Health care in Canada and its future has been a political and policy priority issue for Canadians over the last three decades. During this period (especially the first two decades), almost all provincial governments appointed one or more arms length commissions of enquiry, task forces or advisory bodies to diagnose the health of health care in Canada. These bodies were asked to analyze the strengths and weaknesses of health care in their jurisdiction and to recommend cures for its ailments. The federal government did likewise. While these numerous reports differed on some issues, what stands out more strongly was the commonality of their diagnoses and their proposals for cure.
Yet there is widespread consensus that governments have undertaken relatively little reform over these decades. The status quo by and large prevails. What accounts for the meagre health-care policy reform over these years? This question is at the heart of a new book produced by the Institute of Intergovernmental Relations -- Paradigm Freeze: Why It Is So Hard to Reform Health-Care Policy in Canada.The book is based on 30 case studies that cover the period from 1990 to 2003 and then extend to 2011. Using cross-issue, cross-governmental, and cross-political analyses, the book identifies the mix of factors that impede health-care policy reform and the mix that support reform.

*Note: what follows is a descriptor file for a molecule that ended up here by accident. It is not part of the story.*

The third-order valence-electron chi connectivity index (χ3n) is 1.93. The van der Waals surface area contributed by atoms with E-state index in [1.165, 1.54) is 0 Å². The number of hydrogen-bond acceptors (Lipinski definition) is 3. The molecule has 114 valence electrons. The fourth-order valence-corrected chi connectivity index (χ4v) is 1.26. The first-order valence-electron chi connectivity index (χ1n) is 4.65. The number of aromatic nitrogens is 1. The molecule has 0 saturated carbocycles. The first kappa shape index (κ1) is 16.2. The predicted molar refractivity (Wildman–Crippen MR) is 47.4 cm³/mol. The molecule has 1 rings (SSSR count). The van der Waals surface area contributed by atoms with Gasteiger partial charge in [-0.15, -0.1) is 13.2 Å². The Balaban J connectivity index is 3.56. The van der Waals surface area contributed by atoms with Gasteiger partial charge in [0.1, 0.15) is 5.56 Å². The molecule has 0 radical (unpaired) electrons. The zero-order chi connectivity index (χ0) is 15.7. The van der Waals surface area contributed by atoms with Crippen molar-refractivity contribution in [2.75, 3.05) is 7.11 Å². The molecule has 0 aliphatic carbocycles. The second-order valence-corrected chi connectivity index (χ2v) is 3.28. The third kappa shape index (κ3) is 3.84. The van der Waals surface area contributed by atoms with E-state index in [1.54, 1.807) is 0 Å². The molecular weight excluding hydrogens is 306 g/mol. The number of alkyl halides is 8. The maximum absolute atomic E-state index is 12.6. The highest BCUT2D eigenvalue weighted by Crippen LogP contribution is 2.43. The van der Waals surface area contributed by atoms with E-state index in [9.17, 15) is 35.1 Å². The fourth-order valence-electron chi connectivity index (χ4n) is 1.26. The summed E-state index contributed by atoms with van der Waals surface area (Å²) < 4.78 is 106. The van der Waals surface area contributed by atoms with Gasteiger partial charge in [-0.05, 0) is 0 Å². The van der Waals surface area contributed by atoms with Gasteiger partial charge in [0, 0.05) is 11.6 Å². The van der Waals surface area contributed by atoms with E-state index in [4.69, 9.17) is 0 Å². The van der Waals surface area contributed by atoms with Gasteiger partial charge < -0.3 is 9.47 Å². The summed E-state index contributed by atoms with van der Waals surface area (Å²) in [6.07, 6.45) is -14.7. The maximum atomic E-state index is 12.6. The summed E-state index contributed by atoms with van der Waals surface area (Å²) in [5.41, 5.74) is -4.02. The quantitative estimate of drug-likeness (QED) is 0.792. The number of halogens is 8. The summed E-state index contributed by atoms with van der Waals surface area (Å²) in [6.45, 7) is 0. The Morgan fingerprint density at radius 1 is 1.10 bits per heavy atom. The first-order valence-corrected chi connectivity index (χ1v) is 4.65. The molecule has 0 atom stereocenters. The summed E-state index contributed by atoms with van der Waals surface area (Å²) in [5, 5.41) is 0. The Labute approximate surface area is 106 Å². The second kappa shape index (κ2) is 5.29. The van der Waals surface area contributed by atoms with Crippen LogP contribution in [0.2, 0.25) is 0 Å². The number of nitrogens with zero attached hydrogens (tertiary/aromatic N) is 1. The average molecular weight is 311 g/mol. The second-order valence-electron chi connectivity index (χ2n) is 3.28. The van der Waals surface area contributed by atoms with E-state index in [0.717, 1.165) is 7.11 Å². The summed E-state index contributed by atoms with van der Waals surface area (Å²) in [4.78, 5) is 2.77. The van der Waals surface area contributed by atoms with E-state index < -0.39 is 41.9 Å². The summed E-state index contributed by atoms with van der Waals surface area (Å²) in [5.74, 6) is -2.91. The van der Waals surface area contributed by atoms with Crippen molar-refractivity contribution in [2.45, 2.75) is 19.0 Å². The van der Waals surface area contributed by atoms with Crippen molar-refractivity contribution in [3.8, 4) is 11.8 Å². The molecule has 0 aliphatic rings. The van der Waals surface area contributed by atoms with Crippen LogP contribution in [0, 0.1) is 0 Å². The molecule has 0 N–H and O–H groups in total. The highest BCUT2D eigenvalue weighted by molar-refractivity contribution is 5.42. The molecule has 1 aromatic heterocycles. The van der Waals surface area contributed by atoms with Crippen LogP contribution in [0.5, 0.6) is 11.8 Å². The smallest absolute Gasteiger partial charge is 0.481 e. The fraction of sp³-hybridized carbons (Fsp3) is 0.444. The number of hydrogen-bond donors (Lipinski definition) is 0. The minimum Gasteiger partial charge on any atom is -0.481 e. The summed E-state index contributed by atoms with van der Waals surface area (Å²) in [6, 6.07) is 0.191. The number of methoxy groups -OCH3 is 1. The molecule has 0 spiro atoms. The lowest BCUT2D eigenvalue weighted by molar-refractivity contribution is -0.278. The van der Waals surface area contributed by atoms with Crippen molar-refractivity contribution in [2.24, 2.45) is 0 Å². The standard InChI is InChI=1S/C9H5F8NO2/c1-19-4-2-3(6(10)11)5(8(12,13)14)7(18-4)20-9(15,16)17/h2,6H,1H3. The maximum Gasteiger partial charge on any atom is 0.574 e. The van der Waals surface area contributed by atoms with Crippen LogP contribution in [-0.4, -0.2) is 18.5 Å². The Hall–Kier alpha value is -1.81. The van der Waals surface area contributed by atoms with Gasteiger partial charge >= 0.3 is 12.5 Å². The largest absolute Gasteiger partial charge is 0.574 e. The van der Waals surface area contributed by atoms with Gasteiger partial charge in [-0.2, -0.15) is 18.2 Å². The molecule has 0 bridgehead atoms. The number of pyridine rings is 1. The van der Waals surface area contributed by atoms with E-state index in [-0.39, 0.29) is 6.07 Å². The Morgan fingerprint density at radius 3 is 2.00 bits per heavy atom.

Former Institute director Harvey Lazar is principal editor of this volume.